USDA Raises Wheat Numbers in April WASDE Report

USDA on Tuesday released its April Crop Production and World Agricultural Supply and Demand Estimates (WASDE) reports.

In a report with few changes to U.S. corn and soybean numbers, USDA lowered Argentina’s corn production 3 million metric tons (mmt) to 37 mmt, but held pat on Brazil’s production, at 125 mmt, despite expectations that Brazil’s production is higher.

You can access the full reports here:

Crop Production:…

World Agricultural Supply and Demand Estimates (WASDE):…

Listen to Reagan Calk talk with Rich Nelson about the April WASDE and Crop Production Reports.

Associate Farm Editor Reagan Calk had the chance to visit with Allendale’s Rich Nelson about the findings in these reports.

There were not any major changes made in this report, Nelson said, because of the time of year between new crop and old crop numbers.

“Only real main issue as far as changes on the grain side, at least, was the wheat discussion,” Nelson said. “USDA did raise those numbers by 30 million bushels from the prior month- now 598 million bushels.”

As far as the discussion on the wheat side, Nelson said U.S. wheat prices have “divorced” themselves from U.S. supply and demand numbers.

“We are being driven right now in our pricing, by this balance sheet from the world basis,” Nelson said.

Regarding Oklahoma’s winter wheat crop, Nelson said USDA is still looking at some pretty low numbers.

“Only 20 percent good to excellent for this hard red crop in Oklahoma,” Nelson said. “That is not too far different from the entire winter wheat crop- only 27 percent good to excellent.”


USDA increased U.S. wheat ending stocks for the 2022-2023 season to 598 mb, exceeding analysts’ pre-report estimates of 581 mb. It is the lowest ending-stocks number in nine years.

Average wheat farm gate price was estimated at $8.90 per bushel, a drop from $9.00 last month.

Globally, old-crop wheat ending stocks were projected at 265.05 mmt down from 267.20 mmt in the March estimate.

In South America, USDA estimates Argentina’s ending stocks at 2.53 mmt. That’s a slight decrease from 2.51 mmt in March. Brazil’s ending stocks are estimated at 1.78 mmt, an increase from 1.08 mmt in March.

Ukrainian ending stocks are estimated at 3.34 mmt, a decrease from 4.17 mmt in the March estimates. Russian ending stocks are pegged at left unchanged at 14.39 mmt.

USDA estimates Ukraine’s exports at 14.50 mmt, an increase from 13.50 mmt in March. Russian exports are estimated at 45.0 mmt, an increase from 43.50 mmt in March.


USDA left soybean ending stocks for 2022-23 unchanged at 210 mb. Traders anticipated USDA would lower its estimate following last month’s Grain Stocks report. USDA made no changes to soybean’s demand categories, leaving exports at 2.015 bb and crush at 2.22 bb. The national average farm gate price was also unchanged at $14.30 per bushel.

Global ending stocks increased by .28 mmt to 100.29 mmt. USDA lowered global soybean production by 5.5 mmt, but also reduced its crush estimates, resulting in very little adjustment to the overall stocks figure. USDA increased its forecast for Brazilian soybean production by 1 mmt to 154 mmt, while slashing Argentina’s output to 27 mmt from 33 mmt.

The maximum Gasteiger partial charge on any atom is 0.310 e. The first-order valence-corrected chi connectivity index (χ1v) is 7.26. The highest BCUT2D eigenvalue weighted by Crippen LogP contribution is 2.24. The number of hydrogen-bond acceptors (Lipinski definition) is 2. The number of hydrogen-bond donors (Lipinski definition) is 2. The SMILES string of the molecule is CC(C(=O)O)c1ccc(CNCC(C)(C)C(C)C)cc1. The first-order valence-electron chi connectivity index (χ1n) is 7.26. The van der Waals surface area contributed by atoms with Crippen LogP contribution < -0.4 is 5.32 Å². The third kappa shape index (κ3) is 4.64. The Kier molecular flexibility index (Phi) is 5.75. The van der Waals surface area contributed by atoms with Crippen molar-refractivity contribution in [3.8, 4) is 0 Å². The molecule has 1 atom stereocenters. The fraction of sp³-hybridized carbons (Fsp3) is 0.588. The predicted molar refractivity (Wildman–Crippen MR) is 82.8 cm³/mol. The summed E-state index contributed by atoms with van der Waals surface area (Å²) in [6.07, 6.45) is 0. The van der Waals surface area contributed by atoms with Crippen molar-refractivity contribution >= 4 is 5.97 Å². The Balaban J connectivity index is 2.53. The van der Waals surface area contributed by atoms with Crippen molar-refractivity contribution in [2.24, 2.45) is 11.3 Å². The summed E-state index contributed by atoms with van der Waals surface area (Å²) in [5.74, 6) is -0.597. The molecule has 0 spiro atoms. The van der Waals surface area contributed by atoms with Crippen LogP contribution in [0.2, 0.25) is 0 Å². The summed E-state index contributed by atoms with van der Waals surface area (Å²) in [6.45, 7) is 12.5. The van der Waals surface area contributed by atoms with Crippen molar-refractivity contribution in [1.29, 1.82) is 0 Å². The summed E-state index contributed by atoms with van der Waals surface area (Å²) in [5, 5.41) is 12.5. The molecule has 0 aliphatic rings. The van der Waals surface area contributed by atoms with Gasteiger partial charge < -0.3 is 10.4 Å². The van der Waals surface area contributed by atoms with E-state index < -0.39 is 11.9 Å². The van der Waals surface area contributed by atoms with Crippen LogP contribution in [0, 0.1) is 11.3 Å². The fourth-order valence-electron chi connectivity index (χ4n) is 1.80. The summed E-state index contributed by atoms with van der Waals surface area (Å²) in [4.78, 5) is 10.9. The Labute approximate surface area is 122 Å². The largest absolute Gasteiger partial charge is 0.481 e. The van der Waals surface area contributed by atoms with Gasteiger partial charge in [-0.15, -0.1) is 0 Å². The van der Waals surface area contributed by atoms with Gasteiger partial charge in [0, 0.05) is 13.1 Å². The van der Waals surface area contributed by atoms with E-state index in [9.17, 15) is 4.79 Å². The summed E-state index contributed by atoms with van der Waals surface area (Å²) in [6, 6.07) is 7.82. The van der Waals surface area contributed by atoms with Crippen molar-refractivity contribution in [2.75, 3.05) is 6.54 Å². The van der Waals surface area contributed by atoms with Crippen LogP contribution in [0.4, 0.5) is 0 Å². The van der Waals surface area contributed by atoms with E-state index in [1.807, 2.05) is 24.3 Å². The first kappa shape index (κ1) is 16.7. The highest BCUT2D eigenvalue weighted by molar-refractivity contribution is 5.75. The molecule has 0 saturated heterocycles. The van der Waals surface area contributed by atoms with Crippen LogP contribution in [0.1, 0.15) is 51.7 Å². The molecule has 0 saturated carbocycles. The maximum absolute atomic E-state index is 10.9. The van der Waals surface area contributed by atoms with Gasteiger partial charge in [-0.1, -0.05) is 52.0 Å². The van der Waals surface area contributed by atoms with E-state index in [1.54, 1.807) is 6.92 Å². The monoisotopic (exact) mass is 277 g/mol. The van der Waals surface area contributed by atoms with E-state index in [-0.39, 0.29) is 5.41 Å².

Tuesday’s WASDE report treated the beef and cattle markets mostly favorably. Beef production for 2023 was raised by 110 million pounds, with the second and third quarters of 2023 both seeing increases in beef production while the first and fourth quarters were decreased. The first quarter of 2023 saw a slight price decrease from last month’s report, down $0.10 to average $160.90, but the rest of the quarters for the year saw price increases. The second quarter of 2023 is expected to average $169.00 which is $6.00 higher from last month, the third quarter is expected to average $162.00, which is $3.00 higher from last month, and the fourth quarter is expected to average $167.00, which is $3.00 higher than last month. 2023 beef imports were raised by 75 million pounds, but exports for the year also grew by 45 million pounds as demand from Asia countries remains incredibly strong.

Mostly Tuesday’s WASDE report wasn’t the news that the pork and hog markets wanted to see. Pork production for 2023 was decreased by 50 million pounds as the latest Hogs and Pigs report highlighted that the December-February pig crop and producer farrowing intentions for March-May were lower than originally expected. The quarterly price projections for barrow and gilt prices were a bitter pill to swallow in Tuesday’s report as all four quarters saw price reductions from a month ago as the USDA accounted for the light/modest demand in which pork cuts have been receiving. The first quarter was reduced by $1.17 to average $54.83, the second quarter fell $10 from last month to average $60.00, the third quarter fell by $6.00 to average $67.00 and the fourth quarter fell by $2.00 to average $62.00. Pork imports for 2023 grew by 60 million pounds from last month, but pork exports also grew by 30 million pounds.

U.S. ENDING STOCKS (Million Bushels) 2022-23
WORLD ENDING STOCKS (million metric tons) 2022-23
WORLD PRODUCTION (million metric tons) 2022-23
Verified by MonsterInsights